Step 1: Parts List
Arduino nano (or any arduino UNO type will do)
PCB board or vero board
2 dual AA battery holders
3 X 10k OHM resistors
2 X earth pins from 2 UK plugs
2 X 4 digit 7-segment displays
1 toggle switch
1 button small (press to make type)
USB 1 cable (or whatever fits in your Arduino)
mics fittings and nuts bolts. For this I bid and won a meccano set on ebay and used what I found
breadboard and jumper cables (optional but recommended to prototype it first)
time, plenty of time!
I attached an image but this was from my spares after my build so some components are missing as noted.
Step 2: Prototyping
1. getting the circuit right
2. the program
3. the physical layout
This step is optional since I will give you the circuit diagram but I do highly recommend that you give it a go in a breadboard first as it will confirm (or not) that you have all the parts that you need and enable you to think about the physical layout of all the pieces for a housing or base.
I have attached here a picture of my prototype in a breadboard and also a circuit diagram. Some notes on the circuit:
1. In the top left of the circuit diagram shows the pin on the display that is connected to the segment (Cathodes) or the digit (Anodes).
2. You will note that for each display the segments (Cathodes) are connected to the respective segment on the other display. This is because the display is multiplexed to display the correct digits
3. the reset switch and the rocker is wired up with pull down resistors so as to keep the input LOW when the respective button is not depressed. see http://www.arduino.cc/en/tutorial/button for more details on this.
4.The power circuit is completely separate but simple. It is 4 AA batteries in serial with a switch are soldered into the red and black leads of to a cut USB cable. The USB cable then goes into the arduino.
Step 3: The Program
The next step is to multiplex the digits so you can potentially display a different number or pattern on each of the 8 digits. I tweaked the speed of the multiplexing until it looked right, too fast and the numbers merge between neighboring digits and too slow and the naked eye can notice the multiplexing.
The next step is to count the numbers down as 2 sets of 4 numbers representing 2 countdowns. I chose to use the first digit for minutes, the next 2 for seconds and the last one for tenths of seconds but you could chose to have 2 for minutes and 2 for seconds.
The countdown can be calibrated with a simple for loop that does nothing so that a tick of a 'second' on the display is actually a real second. I got mine pretty close but I figured that it doesn't matter too much for an informal game of chess if each play has the same number of units. I guess you might want to make it more accurate if you want to use your chess clock for a tournament or even to time an egg!
The clock loads into reset mode when turned on. Then it waits for the rockers to be hit on either side and counts down from the (default) 5 mins. The code listens to the reset button when the rocker is balanced. if it is hit then the clock goes into reset mode again. At this point the reset button can be used to cycle through the minutes desired for each play from 1 to 10. when the desired time is displayed the rocker can be hit again to start the clock.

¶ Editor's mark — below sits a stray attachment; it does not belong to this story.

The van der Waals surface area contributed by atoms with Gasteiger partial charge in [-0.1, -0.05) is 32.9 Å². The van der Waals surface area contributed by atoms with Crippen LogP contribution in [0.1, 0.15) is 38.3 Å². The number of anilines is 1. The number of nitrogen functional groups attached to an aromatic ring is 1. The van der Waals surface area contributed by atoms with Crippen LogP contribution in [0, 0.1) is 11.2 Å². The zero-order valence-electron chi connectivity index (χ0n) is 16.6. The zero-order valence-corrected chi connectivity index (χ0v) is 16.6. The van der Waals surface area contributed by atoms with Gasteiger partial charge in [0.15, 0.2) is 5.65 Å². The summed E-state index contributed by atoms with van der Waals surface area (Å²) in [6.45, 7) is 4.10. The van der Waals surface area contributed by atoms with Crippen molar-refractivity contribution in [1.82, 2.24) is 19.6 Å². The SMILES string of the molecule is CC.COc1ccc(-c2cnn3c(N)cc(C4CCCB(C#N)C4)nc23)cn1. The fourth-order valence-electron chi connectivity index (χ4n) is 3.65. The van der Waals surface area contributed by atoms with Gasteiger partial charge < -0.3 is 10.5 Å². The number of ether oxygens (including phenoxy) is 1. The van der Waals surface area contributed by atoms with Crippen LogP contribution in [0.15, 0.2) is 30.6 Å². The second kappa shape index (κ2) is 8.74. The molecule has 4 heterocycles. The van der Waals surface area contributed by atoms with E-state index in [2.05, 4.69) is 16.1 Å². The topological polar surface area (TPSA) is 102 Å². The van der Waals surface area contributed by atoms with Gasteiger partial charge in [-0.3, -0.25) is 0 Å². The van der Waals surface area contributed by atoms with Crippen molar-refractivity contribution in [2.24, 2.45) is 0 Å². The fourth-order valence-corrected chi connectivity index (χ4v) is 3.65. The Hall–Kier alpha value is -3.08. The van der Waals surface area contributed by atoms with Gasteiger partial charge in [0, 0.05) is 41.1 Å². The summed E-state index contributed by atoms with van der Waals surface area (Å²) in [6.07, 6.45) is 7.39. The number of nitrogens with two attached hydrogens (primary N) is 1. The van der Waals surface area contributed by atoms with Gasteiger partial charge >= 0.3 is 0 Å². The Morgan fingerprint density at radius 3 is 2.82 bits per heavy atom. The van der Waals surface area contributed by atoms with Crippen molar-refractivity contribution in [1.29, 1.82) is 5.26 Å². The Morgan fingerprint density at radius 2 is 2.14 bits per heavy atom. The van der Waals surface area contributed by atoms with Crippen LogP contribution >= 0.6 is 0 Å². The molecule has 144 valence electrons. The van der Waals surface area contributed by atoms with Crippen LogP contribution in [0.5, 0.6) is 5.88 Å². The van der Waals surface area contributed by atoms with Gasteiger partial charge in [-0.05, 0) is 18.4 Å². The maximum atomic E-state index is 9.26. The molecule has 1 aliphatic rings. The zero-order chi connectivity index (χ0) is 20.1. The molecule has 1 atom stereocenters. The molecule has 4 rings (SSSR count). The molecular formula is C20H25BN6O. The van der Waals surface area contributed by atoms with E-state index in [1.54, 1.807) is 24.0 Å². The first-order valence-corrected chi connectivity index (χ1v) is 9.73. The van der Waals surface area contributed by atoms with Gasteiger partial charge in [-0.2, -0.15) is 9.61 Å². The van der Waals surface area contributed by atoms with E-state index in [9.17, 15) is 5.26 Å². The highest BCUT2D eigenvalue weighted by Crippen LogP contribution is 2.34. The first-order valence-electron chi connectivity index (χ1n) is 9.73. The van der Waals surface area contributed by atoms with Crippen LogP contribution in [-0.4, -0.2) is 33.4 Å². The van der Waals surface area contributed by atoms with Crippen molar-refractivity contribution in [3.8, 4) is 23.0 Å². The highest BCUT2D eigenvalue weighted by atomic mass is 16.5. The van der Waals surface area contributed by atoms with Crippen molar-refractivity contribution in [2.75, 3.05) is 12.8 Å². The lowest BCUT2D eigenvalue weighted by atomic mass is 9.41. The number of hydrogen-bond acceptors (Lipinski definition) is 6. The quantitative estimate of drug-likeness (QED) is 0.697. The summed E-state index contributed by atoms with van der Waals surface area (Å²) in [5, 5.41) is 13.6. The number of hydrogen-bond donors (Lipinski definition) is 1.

lastly you need it to do something to indicate that the time has run out in my case it displays all dashes (-) and plays a series of beeps, then it shows one side as 0000 (the loser) and the other side as whatever time was unused by the winner.
Step 4: Physical Build
The first piece is to build the rocker switch. This switch must close one of two connections but never both. Also it must be able to balance in the middle where it closes neither connection. This pauses the clock. Here I used a small length of wood and screwed a UK ground pin to either end. Then a pivot is built in the middle to raise the rocker off the board. Again I used my ebay meccano extensively for this bit. When the rocker is mounted onto the board the ground pins need to go into the fuse holder clips to close the connection. To make this have a smooth feel I filed down the edges of the ground pins so the go into the fuse holder move easily (see image).
I first mounted the empty PCBs onto a perspex sheet with a gap for the pivot of the rocker switch. Then I took it back off and soldered the components and wire in with the same gap. If you do not do this you may find it difficult to bolt the resulting boards back onto the perspex of base.
Draw the layout out on paper first and bear in mind:
- how high the 'up' side of each rocker will be for the housing
- some components like the battery holders and Arduino USB port need to be accessible after completion
- If switches are to be mounted on a lid of the housing then connect their wires with connectors so the lid can be completely removed. (mine only has a hinge but I did this anyway)
- I tilted the 7-segment displays by extending the pins on one side with fuse wire which allows that side to sit higher out of the board
I had planned to build a custom housing but in the end I did not have enough time and the perspex is difficult to cut so I bought a box that was similar size to what I needed and modified it a bit. I think it is good to have transparent casing so the workings can be seen but make sure that the batteries and the USB port remain available for program tweaks.
That's it have fun and good luck!
Step 5: Other Options...
- play a different sequence of beeps depending on which side wins
- play a tune on completion I believe this to be possible with the analogue pins and an appropriate buzzer.
- different official chess timing patterns (for example add time for each move played)
- use the 7 segment to be 2 digits for minutes and 2 for seconds